Sunday, September 16, 2012
Rapid Reaction: 49ers 27, Lions 19
By Mike Sando
SAN FRANCISCO -- Thoughts on the San Francisco 49ers' 27-19 victory over the Detroit Lions at Candlestick Park on Sunday night:
What it means: The 49ers are 2-0 and own victories over potential rivals in the NFC playoff seeding race. They are the only NFC playoff team from last season with a 2-0 record to open 2012 (Atlanta has a chance to join the 49ers with a victory over Denver on Monday night). The 49ers again proved their ability to beat a playoff team without functioning well consistently. They did it at Detroit last season and at home against the Lions in this game. Strength on defense (for most of the game) and in the running game provided the 49ers with a capable insurance policy. Alex Smith and the offense showed up in the clutch, continuing a trend from last season.
What I liked: The fast start on offense. The 49ers caught the Lions off guard, it appeared, on their second offensive play when they flipped the ball to Mario Manningham for a 29-yard gain on an end-around. That sparked the 49ers' offense and led to a 21-yard scoring pass from Alex Smith to Vernon Davis. San Francisco couldn't have started any better offensively. Last year, the 49ers opened their game at Detroit in an empty set, inviting pressure and conceding a sack/fumble. They opened in an empty set this time, as well, but the Lions didn't get any pressure.
San Francisco went after safety John Wendling, who was subbing for the injured Louis Delmas, on the touchdown to Davis. That was smart and it worked beautifully. Davis was wide open and running toward the end zone uncontested.
Frank Gore's fresh legs stood out. His quickness and power gave the Lions problems. The way San Francisco blocks down the field, including at the receiver position, makes Gore even more dangerous. Gore returned the favor with an effective block to help spring Michael Crabtree for a first down on a third-and-long when the 49ers were trying to run time off the clock with a 20-12 lead. Crabtree converted a third-and-9 later in the drive.
The 49ers put together a 13-play, 79-yard touchdown drive -- Smith to Davis, again -- to put away the game in the fourth quarter. That drive atoned for some of the sloppiness that crept into the 49ers' game for stretches. The 49ers are a good team in the clutch. They showed it again.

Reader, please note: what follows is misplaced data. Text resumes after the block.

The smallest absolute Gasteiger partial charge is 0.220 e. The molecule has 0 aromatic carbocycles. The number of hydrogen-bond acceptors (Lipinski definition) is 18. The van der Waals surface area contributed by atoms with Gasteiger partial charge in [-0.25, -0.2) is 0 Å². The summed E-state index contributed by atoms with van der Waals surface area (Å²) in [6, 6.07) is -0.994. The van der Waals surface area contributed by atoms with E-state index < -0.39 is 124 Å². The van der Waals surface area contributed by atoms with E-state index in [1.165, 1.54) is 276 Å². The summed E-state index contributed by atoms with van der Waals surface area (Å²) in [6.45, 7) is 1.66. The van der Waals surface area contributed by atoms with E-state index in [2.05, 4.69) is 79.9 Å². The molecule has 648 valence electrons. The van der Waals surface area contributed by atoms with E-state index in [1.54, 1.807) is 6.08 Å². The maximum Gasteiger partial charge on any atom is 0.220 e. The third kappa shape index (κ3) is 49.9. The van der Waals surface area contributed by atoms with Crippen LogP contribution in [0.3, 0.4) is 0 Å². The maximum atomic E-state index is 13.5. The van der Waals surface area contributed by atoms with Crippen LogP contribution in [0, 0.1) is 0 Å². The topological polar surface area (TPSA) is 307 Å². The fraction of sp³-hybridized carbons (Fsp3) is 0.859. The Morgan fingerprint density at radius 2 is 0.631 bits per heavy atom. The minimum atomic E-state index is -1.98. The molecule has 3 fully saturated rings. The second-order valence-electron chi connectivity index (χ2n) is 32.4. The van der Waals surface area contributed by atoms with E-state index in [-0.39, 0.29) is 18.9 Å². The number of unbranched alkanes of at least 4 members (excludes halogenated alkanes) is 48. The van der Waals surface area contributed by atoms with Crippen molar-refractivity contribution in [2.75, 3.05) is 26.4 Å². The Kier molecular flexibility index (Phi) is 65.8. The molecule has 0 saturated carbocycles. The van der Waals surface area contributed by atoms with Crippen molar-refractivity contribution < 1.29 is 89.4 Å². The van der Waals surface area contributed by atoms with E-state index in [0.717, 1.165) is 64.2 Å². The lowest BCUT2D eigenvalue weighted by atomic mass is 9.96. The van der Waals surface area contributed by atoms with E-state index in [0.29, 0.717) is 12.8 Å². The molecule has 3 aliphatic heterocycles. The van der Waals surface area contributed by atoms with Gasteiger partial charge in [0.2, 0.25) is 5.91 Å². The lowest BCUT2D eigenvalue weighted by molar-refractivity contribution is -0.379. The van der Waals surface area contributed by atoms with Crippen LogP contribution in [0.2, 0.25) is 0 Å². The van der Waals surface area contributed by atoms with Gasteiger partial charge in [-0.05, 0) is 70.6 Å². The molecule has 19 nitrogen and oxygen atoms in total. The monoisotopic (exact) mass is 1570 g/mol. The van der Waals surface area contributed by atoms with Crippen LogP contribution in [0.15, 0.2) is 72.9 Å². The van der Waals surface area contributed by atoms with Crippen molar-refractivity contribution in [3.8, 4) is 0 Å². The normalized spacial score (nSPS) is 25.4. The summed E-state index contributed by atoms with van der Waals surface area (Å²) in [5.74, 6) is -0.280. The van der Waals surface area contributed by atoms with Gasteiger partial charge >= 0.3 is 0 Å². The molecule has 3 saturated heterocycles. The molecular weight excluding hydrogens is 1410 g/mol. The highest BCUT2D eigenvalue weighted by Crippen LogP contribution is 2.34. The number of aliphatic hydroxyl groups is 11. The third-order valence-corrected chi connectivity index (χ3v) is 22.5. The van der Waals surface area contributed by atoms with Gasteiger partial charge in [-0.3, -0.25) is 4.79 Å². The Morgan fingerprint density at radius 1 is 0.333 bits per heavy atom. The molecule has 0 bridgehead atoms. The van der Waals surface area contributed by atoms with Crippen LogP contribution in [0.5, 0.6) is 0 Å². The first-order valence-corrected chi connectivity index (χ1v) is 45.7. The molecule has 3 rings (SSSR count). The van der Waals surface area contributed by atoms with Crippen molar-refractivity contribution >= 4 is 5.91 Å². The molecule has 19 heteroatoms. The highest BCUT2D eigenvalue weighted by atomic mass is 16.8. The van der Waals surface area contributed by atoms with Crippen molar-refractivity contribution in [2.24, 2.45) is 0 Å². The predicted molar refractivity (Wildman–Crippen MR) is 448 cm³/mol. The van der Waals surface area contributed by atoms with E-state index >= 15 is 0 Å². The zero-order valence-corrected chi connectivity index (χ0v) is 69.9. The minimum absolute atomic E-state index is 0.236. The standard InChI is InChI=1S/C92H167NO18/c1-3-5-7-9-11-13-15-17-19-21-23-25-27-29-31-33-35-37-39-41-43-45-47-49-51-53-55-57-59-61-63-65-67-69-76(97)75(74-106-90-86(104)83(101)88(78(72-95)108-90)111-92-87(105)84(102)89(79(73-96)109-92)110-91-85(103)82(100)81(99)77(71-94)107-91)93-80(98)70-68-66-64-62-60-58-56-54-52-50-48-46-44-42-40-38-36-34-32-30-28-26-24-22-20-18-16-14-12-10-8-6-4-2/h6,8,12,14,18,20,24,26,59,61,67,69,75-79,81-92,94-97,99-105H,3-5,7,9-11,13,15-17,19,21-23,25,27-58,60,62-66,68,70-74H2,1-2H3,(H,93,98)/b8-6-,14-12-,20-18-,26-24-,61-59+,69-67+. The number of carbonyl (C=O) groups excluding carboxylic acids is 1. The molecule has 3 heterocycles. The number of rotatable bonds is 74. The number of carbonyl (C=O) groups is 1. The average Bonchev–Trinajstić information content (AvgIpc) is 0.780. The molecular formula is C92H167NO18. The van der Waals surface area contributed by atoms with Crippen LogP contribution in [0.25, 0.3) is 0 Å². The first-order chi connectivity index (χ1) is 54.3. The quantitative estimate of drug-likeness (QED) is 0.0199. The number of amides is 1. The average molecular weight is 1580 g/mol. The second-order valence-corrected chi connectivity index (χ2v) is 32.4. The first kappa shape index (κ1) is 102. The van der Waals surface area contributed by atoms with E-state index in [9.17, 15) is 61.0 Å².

What I didn’t like: Hunter lost a fumble during a first-quarter kickoff return, setting up the Lions for a 33-yard field goal. The 49ers had gone nine full regular-season games without losing a fumble. They had gone 26 regular-season quarters without suffering a turnover of any kind. Their last one had been against Baltimore on Thanksgiving.
The 49ers suffered a couple of third-down miscues. That included an aborted play after a snap from center Jonathan Goodwin flew past Smith. Another time, Crabtree could not handle a hard, low pass -- not a blatant drop, but a play unbecoming of the player with the best hands Jim Harbaugh has seen. That type of play has been the exception for Crabtree, who continues to play well overall.
The replacement officials struggled. They initially missed Aldon Smith's sack on Matthew Stafford, allowing Ahmad Brooks to get a second shot at the Lions' quarterback. Lions coach Jim Schwartz issued a replay challenge to save his team yardage, setting up a field goal try. No coach should have to challenge a sack against his own quarterback at a time when the NFL is emphasizing player safety. That was one of at least two plays when officials appeared out of position and unable to maintain vision of a play. Another time, officials missed potential pass interference.
Bruce Miller, Delanie Walker and Manningham dropped passes during an ugly drive early in the fourth quarter. Manningham's wasn't a drop in the purest sense. He appeared to short-arm a ball over the middle.
The 49ers' defense, so strong most of the time, seemed to relent late in the game. The Lions drove for a touchdown with 1:29 remaining to pull within 27-19. The Lions gained big chunks of yardage during the drive.
West milestone: All four NFC West teams won Sunday. That's the second time Seattle, San Francisco, St. Louis and Arizona have won in the same week since the NFL realigned into eight four-team divisions in 2002. All four won in Week 10 last season.
Northern dominance: 49ers coach Jim Harbaugh now has a 3-0 record against NFC North teams. He can make it 4-0 with a victory over Minnesota next week.
QB streak: Smith extended his franchise-record streak of pass attempts without an interception. He also entered Week 2 with the NFL's highest completion percentage. Smith played well enough to complete a high percentage in this game, but he needed more help from his receivers in this game. In addition to the drops listed above, Hunter also let one go through his grasp.
Limited role for Moss: Randy Moss drew an interference penalty in the end zone to set up one 49ers touchdown. He played sparingly, however. The 49ers didn't really need him. Perhaps they're saving him. Age is a factor for Moss. The 49ers want to keep him fresh.
What's next: The 49ers visit Minnesota in Week 3.